Though founded in 1988, Cottonwood Canyon Winery doesn’t enjoy quite the cache of older Santa Maria Valley properties like Cambria or newer hotspots like Presqu’ile. Yet founder Norman Beko continues to grow fog-chilled pinot noir, chardonnay, and syrah on his 73-acre property at the corner of Dominion and Orcutt Garey roads, where he built Santa Barbara County’s first wine caves in the 1990s.
Perhaps the stable environment of those caves — which are protected by 200-year-old redwood doors, recycled from a Ohio bridge — is a factor in the longevity of Cottonwood Canyon wines, as is their lighter, lower-alcohol frames, clocking in right around 13 percent. Beko recently sent me a few pinot noirs from his library to try: the 2002 estate, which smells of leather and mushroom yet tastes of Turkish fig and nutmeg, still full of energy and tension; the 2002 Elizabeth’s Vista, where truffle, soy, and mushroom are spiced with white pepper; and the 2003 Elizabeth’s Vista, which shows a sanguine character of bloody meat and dried cherry.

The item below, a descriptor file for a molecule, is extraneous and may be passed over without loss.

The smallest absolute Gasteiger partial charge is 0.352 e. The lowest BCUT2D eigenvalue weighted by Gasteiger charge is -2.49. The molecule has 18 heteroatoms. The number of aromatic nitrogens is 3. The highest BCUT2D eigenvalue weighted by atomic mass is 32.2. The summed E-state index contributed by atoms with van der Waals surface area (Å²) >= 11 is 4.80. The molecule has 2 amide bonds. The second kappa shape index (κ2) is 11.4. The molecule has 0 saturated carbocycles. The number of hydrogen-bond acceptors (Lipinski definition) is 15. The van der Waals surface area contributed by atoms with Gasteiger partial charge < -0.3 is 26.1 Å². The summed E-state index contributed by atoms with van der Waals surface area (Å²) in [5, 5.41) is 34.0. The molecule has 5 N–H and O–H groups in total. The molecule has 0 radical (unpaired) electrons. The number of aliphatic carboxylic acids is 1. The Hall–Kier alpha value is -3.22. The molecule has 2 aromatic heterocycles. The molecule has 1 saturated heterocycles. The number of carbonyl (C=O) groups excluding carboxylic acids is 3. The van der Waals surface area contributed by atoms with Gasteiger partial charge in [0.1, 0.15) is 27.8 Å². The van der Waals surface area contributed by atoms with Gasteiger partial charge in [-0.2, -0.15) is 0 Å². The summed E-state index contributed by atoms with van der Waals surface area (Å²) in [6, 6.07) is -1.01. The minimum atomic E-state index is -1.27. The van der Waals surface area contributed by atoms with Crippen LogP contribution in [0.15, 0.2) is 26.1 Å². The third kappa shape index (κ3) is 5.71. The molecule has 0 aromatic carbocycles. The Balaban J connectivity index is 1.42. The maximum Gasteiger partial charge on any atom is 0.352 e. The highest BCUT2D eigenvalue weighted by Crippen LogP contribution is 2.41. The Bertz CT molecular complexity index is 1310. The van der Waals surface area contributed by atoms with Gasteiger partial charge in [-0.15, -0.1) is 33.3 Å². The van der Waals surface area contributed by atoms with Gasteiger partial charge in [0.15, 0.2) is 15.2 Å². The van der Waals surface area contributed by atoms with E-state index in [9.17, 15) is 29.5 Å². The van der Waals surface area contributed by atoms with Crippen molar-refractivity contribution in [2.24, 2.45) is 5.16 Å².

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Aged wines can be a gamble, but these are worth the bet, especially since Beko is selling cases for just $144 — yes, a mere $12 a bottle for 18-year-old wines. If that tickles your intrigue, then consider buying the winery, too. It’s been on the market for years now.